Tolpuddle Vineyard on Back Tea Tree Road, for example, is only 12km south of Morningside and Pressing Matters. Its soils are light silica over sandstone, encouraging vines there to grow with moderate vigour across the seasons.

“Pressing Matters and Morningside are on a north-east, frost-free slope, overlooking Middle Tea Tree Road,” Melick observes.

“Our vineyards are adjoined. Both are low in vigour and in yield as well. Soils there have about a metre of black cracking clay on top of a limestone base. Limestone is free-draining, and in Europe that’s been critical to the success of the Mosel Valley and Burgundy. The vineyards opposite us don’t have that limestone substrate. Travel a kilometre or two down the road and you strike problems with frost.

“Tea Tree has great potential for grape-growing. But you do need access to a reliable water supply to compensate for our naturally low rainfall. Pressing Matters and Morningside meet that brief.”

Melick says he and his business partner are pleased to be able to continue to develop the legacy bestowed upon them by Morningside’s founders. Equally important will be the valuable opportunities Tea Tree’s newest wine venture will have to explore the rich bounty their 40-year-old vines will deliver them from now on.

Pinot Noir showpiece_Netted vines, Pressing Matters Vineyard. Image courtesy Mark Smith.

Hobart’s Mark Smith wrote his first weekly wine column back in 1994. Now more than 1600 features and 25 years later, he continues to chart the successes of Tasmania’s small scale, cool climate wine industry with regular contributions to some of Australia’s leading industry publications.


Mark gives you his honest opinions about the best wines available right now from Tasmania’s wine makers.


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2018 Goaty Hill Riesling $30

This smart Riesling marks the 20th anniversary of Goaty Hill’s establishment in northern Tasmania’s Tamar Valley. Vine age is important in producing premium quality wines, and the family-owned company has really hit the mark with this 2018 release. It’s a slightly soft, gentle Riesling that is full of citrussy flavour, with some subtle toasty aromas and flavours betraying the warmth of the season in the valley, along with the wine’s 18 months of bottle maturation. Drinking well now. No need to cellar.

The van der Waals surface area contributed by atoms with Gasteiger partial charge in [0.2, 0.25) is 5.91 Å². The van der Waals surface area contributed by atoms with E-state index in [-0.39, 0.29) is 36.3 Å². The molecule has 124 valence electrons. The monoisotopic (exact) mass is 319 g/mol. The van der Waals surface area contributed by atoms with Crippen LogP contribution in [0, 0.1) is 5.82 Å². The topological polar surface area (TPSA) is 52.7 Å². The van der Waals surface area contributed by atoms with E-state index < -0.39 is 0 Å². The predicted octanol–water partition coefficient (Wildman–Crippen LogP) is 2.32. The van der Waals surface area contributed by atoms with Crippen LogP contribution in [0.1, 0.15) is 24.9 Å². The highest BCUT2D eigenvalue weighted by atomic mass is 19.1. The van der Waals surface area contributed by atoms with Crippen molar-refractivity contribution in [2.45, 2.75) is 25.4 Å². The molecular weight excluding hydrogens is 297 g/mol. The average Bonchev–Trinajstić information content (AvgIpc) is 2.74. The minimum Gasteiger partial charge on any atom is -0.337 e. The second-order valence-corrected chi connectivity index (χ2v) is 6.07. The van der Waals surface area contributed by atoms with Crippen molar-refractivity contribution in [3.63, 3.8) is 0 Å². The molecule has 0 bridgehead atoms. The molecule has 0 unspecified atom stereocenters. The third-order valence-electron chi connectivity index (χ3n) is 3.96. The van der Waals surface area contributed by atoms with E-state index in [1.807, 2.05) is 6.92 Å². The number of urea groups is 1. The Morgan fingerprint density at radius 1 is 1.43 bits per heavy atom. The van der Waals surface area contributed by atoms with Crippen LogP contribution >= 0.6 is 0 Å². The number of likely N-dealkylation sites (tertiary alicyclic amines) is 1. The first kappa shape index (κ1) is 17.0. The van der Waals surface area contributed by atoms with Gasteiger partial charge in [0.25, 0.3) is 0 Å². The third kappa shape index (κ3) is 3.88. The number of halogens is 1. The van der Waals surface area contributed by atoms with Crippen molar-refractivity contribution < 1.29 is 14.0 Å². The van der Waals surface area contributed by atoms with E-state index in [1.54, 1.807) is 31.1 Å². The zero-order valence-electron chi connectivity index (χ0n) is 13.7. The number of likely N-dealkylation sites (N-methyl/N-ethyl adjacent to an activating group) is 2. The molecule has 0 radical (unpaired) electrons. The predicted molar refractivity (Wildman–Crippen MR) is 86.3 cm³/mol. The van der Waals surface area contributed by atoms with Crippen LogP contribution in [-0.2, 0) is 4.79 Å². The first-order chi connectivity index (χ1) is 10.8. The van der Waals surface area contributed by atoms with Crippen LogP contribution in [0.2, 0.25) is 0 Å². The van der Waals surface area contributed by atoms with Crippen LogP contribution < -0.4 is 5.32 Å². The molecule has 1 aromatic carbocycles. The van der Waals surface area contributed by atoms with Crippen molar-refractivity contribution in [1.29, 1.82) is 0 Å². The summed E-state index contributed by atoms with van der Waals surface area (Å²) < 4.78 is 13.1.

2018 Holm Oak Arneis $28

Northern Italy’s Arneis grape seems perfectly at home in northern Tasmania, with Holm Oak winemaker Bec Duffy producing interesting dry wines with the capacity to evolve very nicely in bottle. I reviewed this 2018 in February 2019 and the wine drinks even better now than it did 12 months ago. Attractive minerality and white nectarine fruit characters are accompanied by zesty acidity. Its freshness is not only indicated by vibrancy on the palate but by paleness in the glass, suggesting time is still very much on its side. Mmm… pass the fish and chips.



2019 Uplands Vineyard Chardonnay $35

The Coal River Valley produces some of Australia’s finest Chardonnay, including fruit for Penfolds celebrated Yattarna label. Surprisingly, the valley is not only cool but is among the nation’s driest wine regions, with annual rainfall seldom topping 450mm. This barrel-fermented Chardonnay from the Ryan family at Cambridge displays a lovely fullness of flavour, with suggestions of melon and fig to accompany the valley’s more typical citrus elements. Oak adds a gentle touch of honeycomb to create a refined and very attractive Chardonnay with emphasis on fruit freshness and vivacity.

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2015 Pressing Matters Pinot Noir $56

Displaying the critical, analytical mind of a leading barrister and Senior Counsel, Pressing Matters owner Greg Melick has established a Pinot Noir showpiece at Tea Tree in southern Tasmania. No less than 20 different clone and rootstock combinations contribute to his company’s flagship Pinot Noir. Each is picked and processed separately to allow their various nuanced characters to build complexity in aroma and flavour. This 2015 is a worthy candidate for the cellar. Dark cherry flavours are trimmed by firm tannins and balanced natural acidity, with earthy notes and hazelnutty oak providing interest in the glass.

The post Bittersweet Fruit of Pioneering Labours appeared first on Tasmanian Times.

Source: Tasmanian Times